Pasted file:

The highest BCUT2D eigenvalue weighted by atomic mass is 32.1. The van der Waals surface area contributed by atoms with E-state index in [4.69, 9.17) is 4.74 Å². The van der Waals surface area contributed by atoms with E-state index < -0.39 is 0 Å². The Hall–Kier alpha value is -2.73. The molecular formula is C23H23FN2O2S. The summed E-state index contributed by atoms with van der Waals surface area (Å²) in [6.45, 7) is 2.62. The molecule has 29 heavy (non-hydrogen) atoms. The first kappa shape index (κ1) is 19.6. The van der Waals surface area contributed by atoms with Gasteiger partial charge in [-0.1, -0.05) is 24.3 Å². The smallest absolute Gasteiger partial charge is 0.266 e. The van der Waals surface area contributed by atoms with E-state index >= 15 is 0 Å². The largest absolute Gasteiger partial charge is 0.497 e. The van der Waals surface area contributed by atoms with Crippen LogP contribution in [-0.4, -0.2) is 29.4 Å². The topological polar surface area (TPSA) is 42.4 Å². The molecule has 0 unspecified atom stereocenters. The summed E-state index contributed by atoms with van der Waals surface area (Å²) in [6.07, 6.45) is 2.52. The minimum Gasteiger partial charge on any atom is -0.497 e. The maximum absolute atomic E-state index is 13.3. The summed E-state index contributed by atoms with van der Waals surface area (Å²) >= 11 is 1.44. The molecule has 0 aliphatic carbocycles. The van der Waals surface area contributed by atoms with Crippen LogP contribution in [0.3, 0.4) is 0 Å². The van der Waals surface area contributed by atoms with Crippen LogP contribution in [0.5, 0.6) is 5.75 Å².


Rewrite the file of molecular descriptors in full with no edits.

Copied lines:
The highest BCUT2D eigenvalue weighted by atomic mass is 32.1. The van der Waals surface area contributed by atoms with E-state index in [4.69, 9.17) is 4.74 Å². The van der Waals surface area contributed by atoms with E-state index < -0.39 is 0 Å². The Hall–Kier alpha value is -2.73. The molecular formula is C23H23FN2O2S. The summed E-state index contributed by atoms with van der Waals surface area (Å²) in [6.45, 7) is 2.62. The molecule has 29 heavy (non-hydrogen) atoms. The first kappa shape index (κ1) is 19.6. The van der Waals surface area contributed by atoms with Gasteiger partial charge in [-0.1, -0.05) is 24.3 Å². The smallest absolute Gasteiger partial charge is 0.266 e. The van der Waals surface area contributed by atoms with E-state index >= 15 is 0 Å². The largest absolute Gasteiger partial charge is 0.497 e. The van der Waals surface area contributed by atoms with Crippen LogP contribution in [-0.4, -0.2) is 29.4 Å². The topological polar surface area (TPSA) is 42.4 Å². The molecule has 0 unspecified atom stereocenters. The summed E-state index contributed by atoms with van der Waals surface area (Å²) in [6.07, 6.45) is 2.52. The minimum Gasteiger partial charge on any atom is -0.497 e. The maximum absolute atomic E-state index is 13.3. The summed E-state index contributed by atoms with van der Waals surface area (Å²) >= 11 is 1.44. The molecule has 0 aliphatic carbocycles. The van der Waals surface area contributed by atoms with Crippen LogP contribution in [0.3, 0.4) is 0 Å². The van der Waals surface area contributed by atoms with Crippen LogP contribution in [0.5, 0.6) is 5.75 Å².